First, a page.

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Netflix says new compression format will improve picture for HD viewers too

Netflix has attributed some of its impressive growth to its successful and critically acclaimed original show House of Cards. Netflix will now use the second season of the show as a vehicle for its efforts to provide customers with 4k resolution content.
Netflix says that the 4K programming will be offered through smart TV apps on next generation 4k TVs. Netflix's Chief Product Officer Neil Hunt said in an interview with Stuff, "We're not naming specific manufacturers, but we have several of the major TV vendors who are going to be producing 4K capable TVs – they'll be announcing them at CES."
As for the possibility of 4K streaming content coming to next generation consoles like the Xbox One and PlayStation 4, don’t hold your breath.
Hunt added, "The new game consoles may eventually be 4K-capable. But the ability to take 4K out of the box and drop it into a separate television is lacking some standards and HDMI 2.0, and it's just a little premature. So we probably will see that, but right now we're talking about 4K Netflix built into the smart TV."

While some of us have a hard time streaming full HD resolution broadcasts thanks to slow broadband speeds around much of the U.S., Netflix is leaning on technology to allow owners of 4K TVs to stream the higher resolution format.
"We're pushing forward with new encoding technology – we'll be using H.265, which is colloquially known as HEVC, instead of AVC H.264," Hunt explains. "We think with that we're going to be delivering in the 10-16Mbps range – about 15Mbps is probably what we should think of."
The new compression format will allow a higher resolution picture without needing a major step up in bitrate. Hunt promises that people that don’t have 4K TVs will also see a benefit, noting, “We're pioneering HEVC, which is about twice as efficient as AVC. And so, when we start to see those HEVC decoders get real, and the encoders get more efficient, we're going to be able to recode all the HD content – and the standard-def content, for that matter – in HEVC. So people with a 2 Mbps DSL will be able to receive a better picture than they do today."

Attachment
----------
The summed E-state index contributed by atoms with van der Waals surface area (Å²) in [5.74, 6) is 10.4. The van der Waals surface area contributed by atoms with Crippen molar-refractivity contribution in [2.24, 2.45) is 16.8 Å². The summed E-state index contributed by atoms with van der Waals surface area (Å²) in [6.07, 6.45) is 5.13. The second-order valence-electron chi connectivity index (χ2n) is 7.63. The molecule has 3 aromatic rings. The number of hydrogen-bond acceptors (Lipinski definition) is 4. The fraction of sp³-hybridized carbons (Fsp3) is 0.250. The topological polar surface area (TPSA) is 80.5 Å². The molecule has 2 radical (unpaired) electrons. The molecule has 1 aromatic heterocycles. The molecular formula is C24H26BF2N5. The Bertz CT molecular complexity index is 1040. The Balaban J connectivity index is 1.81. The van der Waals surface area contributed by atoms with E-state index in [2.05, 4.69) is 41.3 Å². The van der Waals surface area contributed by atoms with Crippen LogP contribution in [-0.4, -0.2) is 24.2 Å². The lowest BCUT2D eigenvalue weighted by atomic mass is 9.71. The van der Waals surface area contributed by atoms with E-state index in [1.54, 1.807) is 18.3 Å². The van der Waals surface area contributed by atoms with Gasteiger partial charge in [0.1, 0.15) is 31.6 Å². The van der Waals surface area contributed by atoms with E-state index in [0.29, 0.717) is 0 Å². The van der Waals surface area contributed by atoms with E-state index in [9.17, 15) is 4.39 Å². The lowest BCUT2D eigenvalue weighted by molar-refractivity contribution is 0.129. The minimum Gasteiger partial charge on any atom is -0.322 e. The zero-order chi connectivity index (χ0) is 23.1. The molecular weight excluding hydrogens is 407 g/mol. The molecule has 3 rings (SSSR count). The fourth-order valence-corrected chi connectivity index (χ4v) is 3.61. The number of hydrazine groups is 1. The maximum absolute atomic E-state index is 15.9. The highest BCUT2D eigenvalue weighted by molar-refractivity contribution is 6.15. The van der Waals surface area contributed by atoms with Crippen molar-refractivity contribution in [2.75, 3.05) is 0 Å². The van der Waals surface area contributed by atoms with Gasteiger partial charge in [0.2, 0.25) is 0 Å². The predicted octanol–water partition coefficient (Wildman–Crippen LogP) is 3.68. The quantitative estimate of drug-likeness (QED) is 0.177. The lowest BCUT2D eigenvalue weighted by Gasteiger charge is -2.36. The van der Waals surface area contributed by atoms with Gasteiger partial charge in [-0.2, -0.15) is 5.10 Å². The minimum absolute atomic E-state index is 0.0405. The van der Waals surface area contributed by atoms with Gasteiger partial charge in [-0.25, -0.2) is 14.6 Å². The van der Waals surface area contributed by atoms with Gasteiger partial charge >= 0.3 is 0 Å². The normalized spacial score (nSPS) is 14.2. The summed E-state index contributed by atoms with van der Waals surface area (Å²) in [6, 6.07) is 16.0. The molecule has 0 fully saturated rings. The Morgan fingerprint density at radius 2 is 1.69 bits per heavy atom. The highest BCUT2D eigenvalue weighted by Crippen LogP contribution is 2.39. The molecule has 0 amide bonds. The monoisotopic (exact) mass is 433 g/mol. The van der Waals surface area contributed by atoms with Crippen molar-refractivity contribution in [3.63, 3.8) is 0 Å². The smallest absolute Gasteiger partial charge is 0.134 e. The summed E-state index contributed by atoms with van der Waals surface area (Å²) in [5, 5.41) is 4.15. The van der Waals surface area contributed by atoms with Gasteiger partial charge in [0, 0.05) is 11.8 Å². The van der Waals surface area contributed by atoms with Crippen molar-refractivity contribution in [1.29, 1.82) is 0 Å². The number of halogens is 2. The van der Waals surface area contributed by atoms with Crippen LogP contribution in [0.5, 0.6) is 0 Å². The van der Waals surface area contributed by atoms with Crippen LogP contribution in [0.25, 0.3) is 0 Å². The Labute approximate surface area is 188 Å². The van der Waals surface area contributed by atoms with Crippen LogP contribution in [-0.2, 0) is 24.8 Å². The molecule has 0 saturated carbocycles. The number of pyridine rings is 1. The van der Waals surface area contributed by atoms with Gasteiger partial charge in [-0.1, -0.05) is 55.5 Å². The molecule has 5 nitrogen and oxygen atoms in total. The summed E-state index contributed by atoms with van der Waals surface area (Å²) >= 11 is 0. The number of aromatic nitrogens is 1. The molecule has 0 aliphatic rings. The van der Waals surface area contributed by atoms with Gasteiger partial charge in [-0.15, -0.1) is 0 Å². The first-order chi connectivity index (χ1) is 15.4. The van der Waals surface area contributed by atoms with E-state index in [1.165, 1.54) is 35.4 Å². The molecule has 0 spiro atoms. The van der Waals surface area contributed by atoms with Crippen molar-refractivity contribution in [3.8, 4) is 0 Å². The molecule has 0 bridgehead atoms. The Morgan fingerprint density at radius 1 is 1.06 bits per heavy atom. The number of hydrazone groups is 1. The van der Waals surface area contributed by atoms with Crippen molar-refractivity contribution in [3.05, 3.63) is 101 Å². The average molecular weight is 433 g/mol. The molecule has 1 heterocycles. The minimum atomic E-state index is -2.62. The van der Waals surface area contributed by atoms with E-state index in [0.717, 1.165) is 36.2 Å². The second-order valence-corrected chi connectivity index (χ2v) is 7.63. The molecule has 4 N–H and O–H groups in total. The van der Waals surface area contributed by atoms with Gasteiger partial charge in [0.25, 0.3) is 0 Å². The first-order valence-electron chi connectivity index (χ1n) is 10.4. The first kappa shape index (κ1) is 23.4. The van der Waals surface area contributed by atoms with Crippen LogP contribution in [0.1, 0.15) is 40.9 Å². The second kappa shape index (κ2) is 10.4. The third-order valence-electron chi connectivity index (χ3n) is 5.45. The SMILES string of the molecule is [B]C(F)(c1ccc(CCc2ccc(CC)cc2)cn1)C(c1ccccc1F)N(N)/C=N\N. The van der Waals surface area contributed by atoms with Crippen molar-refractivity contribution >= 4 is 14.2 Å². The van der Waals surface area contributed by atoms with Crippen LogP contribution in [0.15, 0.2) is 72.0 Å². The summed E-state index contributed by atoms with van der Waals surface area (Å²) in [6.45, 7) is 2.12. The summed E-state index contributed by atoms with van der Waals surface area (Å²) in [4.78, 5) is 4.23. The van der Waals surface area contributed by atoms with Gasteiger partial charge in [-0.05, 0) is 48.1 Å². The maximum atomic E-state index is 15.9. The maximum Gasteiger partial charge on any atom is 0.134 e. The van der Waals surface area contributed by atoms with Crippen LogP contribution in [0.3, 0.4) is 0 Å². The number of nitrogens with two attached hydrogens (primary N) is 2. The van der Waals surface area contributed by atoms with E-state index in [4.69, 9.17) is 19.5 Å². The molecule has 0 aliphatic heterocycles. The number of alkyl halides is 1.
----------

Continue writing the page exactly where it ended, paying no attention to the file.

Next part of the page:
Sources: Stuff, Stuff

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Built in to TV's. Who cares
By Gunbuster on 12/19/2013 1:34:54 PM , Rating: 2
How about they just flip the switch now and make it work for people with computers and 4K displays. It's not that hard Netflix...

RE: Built in to TV's. Who cares
By lamerz4391 on 12/19/2013 3:32:57 PM , Rating: 2
Uh yeah, it's not that easy there chief. Does your hardware support h.265 decode at all, much less at 4K? Probably not.

RE: Built in to TV's. Who cares
By flyingpants1 on 12/20/2013 12:01:11 AM , Rating: 4
Yeah man... Why don't they just "flip the switch" and "make it work"?

By puter_geek_01 on 12/23/2013 4:16:37 PM , Rating: 2
Why don't they just "flip the switch" and "make it work"?

Holy Crap! Quantum Computing solved.

RE: Built in to TV's. Who cares
By pandemonium on 12/20/2013 6:00:03 AM , Rating: 2
Because Netflix uses Silverlight and Silverlight does not support software support for H.265 yet.

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